How Sriracha Accidentally Became an Empire

David Tran made his sauce a household name—and left millions on the table
By Kevin Spak,  Newser Staff
Posted Oct 27, 2013 8:10 AM CDT
How Sriracha Accidentally Became an Empire

You might imagine the CEO of Huy Fong Foods is a ruthless, number-crunching business genius. In just 33 years, its Sriracha sauce has become for Asian chili sauce what Heinz is to ketchup, and it's still posting double-digit growth every year. But David Tran tells Quartz that he never intended to build an empire, barely knows where Sriracha is sold, and doesn't really care about profit. He has never once raised Sriracha's wholesale price—even though food prices have tripled since he founded the company in 1980—and has turned away every investor who's approached him. The goal, he says, is simple: “Make enough fresh chili sauce so that everyone who wants Huy Fong can have it. Nothing more.”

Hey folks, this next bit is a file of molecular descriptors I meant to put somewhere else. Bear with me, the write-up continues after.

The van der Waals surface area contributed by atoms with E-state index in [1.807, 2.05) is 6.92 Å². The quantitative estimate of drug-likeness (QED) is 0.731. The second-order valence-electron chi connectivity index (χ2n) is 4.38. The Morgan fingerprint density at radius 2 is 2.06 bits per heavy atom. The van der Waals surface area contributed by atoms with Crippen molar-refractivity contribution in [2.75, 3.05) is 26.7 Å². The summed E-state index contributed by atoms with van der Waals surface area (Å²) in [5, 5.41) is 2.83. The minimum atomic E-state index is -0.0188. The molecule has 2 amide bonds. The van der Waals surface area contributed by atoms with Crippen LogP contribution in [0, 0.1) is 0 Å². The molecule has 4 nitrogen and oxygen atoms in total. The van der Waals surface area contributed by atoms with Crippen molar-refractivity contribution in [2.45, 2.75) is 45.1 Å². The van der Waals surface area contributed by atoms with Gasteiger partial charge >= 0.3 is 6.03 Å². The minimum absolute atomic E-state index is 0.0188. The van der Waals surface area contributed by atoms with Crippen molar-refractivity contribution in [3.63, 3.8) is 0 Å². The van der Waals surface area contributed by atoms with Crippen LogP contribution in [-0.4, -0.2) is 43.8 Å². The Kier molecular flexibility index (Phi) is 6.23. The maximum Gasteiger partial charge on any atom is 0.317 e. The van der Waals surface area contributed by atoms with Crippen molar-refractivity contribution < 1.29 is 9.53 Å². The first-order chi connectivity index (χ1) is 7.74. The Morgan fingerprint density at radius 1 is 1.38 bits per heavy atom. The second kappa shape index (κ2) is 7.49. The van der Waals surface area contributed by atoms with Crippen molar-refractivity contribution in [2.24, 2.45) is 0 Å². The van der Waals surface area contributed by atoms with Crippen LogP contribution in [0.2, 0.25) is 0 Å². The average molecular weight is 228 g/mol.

Tran says he founded Huy Fong hoping only to provide hot sauce for other Southeast Asian immigrants in LA. "I started the business with my eyes closed. There were no expectations at all," he says. The business has grown dramatically—it just bought a new 650,000-square-foot factory—but Tran has a rule: "We can only grow as quickly as our ability to harvest chilies grows," he explains. Most commercial hot sauce uses dried peppers, but Sriracha uses fresh ones; Tran insists they be processed within a day of being picked. Huy Fong has never spent a dime on advertising or marketing, and Tran says this chili crunch prevents him from doing so. "I don't advertise," he says, "because I can't advertise." (More Sriracha stories.)

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